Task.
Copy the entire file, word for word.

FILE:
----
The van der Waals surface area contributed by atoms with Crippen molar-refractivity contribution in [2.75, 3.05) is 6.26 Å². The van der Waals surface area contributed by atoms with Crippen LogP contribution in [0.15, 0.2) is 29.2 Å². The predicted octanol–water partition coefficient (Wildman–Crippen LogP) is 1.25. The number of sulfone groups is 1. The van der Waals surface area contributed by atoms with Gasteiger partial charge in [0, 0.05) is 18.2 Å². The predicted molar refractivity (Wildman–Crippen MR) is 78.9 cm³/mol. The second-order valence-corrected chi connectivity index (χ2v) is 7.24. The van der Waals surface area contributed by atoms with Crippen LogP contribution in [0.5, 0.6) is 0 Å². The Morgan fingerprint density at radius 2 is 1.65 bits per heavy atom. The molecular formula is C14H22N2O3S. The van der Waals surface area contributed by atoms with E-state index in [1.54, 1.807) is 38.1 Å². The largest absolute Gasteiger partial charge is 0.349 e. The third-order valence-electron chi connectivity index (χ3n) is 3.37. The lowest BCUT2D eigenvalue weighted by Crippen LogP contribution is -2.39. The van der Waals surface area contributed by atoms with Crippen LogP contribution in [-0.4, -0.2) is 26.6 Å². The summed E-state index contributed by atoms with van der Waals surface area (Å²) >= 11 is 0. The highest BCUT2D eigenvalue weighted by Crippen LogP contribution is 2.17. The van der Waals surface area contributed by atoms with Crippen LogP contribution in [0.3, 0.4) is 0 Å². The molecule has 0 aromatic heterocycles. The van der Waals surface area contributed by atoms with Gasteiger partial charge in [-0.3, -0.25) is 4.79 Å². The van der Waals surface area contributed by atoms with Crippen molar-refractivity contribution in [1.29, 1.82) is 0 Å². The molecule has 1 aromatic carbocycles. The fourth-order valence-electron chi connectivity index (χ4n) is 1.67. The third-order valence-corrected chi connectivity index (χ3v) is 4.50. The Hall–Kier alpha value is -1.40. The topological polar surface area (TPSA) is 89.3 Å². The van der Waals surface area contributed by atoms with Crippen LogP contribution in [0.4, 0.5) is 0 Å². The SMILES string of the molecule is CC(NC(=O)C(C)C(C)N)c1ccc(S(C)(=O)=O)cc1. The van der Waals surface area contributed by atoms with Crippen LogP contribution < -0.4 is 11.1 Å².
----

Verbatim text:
The van der Waals surface area contributed by atoms with Crippen molar-refractivity contribution in [2.75, 3.05) is 6.26 Å². The van der Waals surface area contributed by atoms with Crippen LogP contribution in [0.15, 0.2) is 29.2 Å². The predicted octanol–water partition coefficient (Wildman–Crippen LogP) is 1.25. The number of sulfone groups is 1. The van der Waals surface area contributed by atoms with Gasteiger partial charge in [0, 0.05) is 18.2 Å². The predicted molar refractivity (Wildman–Crippen MR) is 78.9 cm³/mol. The second-order valence-corrected chi connectivity index (χ2v) is 7.24. The van der Waals surface area contributed by atoms with Crippen LogP contribution in [0.5, 0.6) is 0 Å². The Morgan fingerprint density at radius 2 is 1.65 bits per heavy atom. The molecular formula is C14H22N2O3S. The van der Waals surface area contributed by atoms with E-state index in [1.54, 1.807) is 38.1 Å². The largest absolute Gasteiger partial charge is 0.349 e. The third-order valence-electron chi connectivity index (χ3n) is 3.37. The lowest BCUT2D eigenvalue weighted by Crippen LogP contribution is -2.39. The van der Waals surface area contributed by atoms with Crippen LogP contribution in [-0.4, -0.2) is 26.6 Å². The summed E-state index contributed by atoms with van der Waals surface area (Å²) >= 11 is 0. The highest BCUT2D eigenvalue weighted by Crippen LogP contribution is 2.17. The van der Waals surface area contributed by atoms with Crippen LogP contribution in [0.3, 0.4) is 0 Å². The molecule has 0 aromatic heterocycles. The van der Waals surface area contributed by atoms with Gasteiger partial charge in [-0.3, -0.25) is 4.79 Å². The van der Waals surface area contributed by atoms with Crippen molar-refractivity contribution in [1.29, 1.82) is 0 Å². The molecule has 1 aromatic carbocycles. The fourth-order valence-electron chi connectivity index (χ4n) is 1.67. The third-order valence-corrected chi connectivity index (χ3v) is 4.50. The Hall–Kier alpha value is -1.40. The topological polar surface area (TPSA) is 89.3 Å². The van der Waals surface area contributed by atoms with Crippen LogP contribution in [0.4, 0.5) is 0 Å². The SMILES string of the molecule is CC(NC(=O)C(C)C(C)N)c1ccc(S(C)(=O)=O)cc1. The van der Waals surface area contributed by atoms with Crippen LogP contribution < -0.4 is 11.1 Å².